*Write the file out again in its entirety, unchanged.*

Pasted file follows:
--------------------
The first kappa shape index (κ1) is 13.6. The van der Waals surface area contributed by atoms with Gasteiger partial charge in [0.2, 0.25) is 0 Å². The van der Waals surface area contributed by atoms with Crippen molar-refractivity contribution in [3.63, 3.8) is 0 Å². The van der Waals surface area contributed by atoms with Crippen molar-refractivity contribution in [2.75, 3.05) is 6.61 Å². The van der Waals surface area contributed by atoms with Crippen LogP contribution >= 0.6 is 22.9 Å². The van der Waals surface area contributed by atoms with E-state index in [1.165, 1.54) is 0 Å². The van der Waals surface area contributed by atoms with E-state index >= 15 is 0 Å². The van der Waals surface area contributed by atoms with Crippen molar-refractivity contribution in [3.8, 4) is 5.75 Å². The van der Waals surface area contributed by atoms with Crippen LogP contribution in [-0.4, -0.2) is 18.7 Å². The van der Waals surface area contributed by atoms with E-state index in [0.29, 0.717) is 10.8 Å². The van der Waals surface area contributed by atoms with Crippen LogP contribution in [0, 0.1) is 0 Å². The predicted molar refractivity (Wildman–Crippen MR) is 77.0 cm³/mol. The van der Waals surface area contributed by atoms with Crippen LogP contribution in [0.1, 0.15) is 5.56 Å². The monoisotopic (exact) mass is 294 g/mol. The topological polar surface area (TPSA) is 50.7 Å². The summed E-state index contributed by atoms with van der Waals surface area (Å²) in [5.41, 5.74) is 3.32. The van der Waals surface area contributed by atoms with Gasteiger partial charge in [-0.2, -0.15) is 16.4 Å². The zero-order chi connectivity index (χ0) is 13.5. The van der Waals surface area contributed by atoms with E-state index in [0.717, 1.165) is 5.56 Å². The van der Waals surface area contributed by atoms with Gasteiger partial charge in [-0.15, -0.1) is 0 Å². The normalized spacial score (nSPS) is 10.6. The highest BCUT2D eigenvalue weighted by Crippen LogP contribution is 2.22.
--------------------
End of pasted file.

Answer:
The first kappa shape index (κ1) is 13.6. The van der Waals surface area contributed by atoms with Gasteiger partial charge in [0.2, 0.25) is 0 Å². The van der Waals surface area contributed by atoms with Crippen molar-refractivity contribution in [3.63, 3.8) is 0 Å². The van der Waals surface area contributed by atoms with Crippen molar-refractivity contribution in [2.75, 3.05) is 6.61 Å². The van der Waals surface area contributed by atoms with Crippen LogP contribution >= 0.6 is 22.9 Å². The van der Waals surface area contributed by atoms with E-state index in [1.165, 1.54) is 0 Å². The van der Waals surface area contributed by atoms with E-state index >= 15 is 0 Å². The van der Waals surface area contributed by atoms with Crippen molar-refractivity contribution in [3.8, 4) is 5.75 Å². The van der Waals surface area contributed by atoms with Crippen LogP contribution in [-0.4, -0.2) is 18.7 Å². The van der Waals surface area contributed by atoms with E-state index in [0.29, 0.717) is 10.8 Å². The van der Waals surface area contributed by atoms with Crippen LogP contribution in [0, 0.1) is 0 Å². The predicted molar refractivity (Wildman–Crippen MR) is 77.0 cm³/mol. The van der Waals surface area contributed by atoms with Crippen LogP contribution in [0.1, 0.15) is 5.56 Å². The monoisotopic (exact) mass is 294 g/mol. The topological polar surface area (TPSA) is 50.7 Å². The summed E-state index contributed by atoms with van der Waals surface area (Å²) in [5.41, 5.74) is 3.32. The van der Waals surface area contributed by atoms with Gasteiger partial charge in [-0.2, -0.15) is 16.4 Å². The zero-order chi connectivity index (χ0) is 13.5. The van der Waals surface area contributed by atoms with E-state index in [0.717, 1.165) is 5.56 Å². The van der Waals surface area contributed by atoms with Gasteiger partial charge in [-0.15, -0.1) is 0 Å². The normalized spacial score (nSPS) is 10.6. The highest BCUT2D eigenvalue weighted by Crippen LogP contribution is 2.22.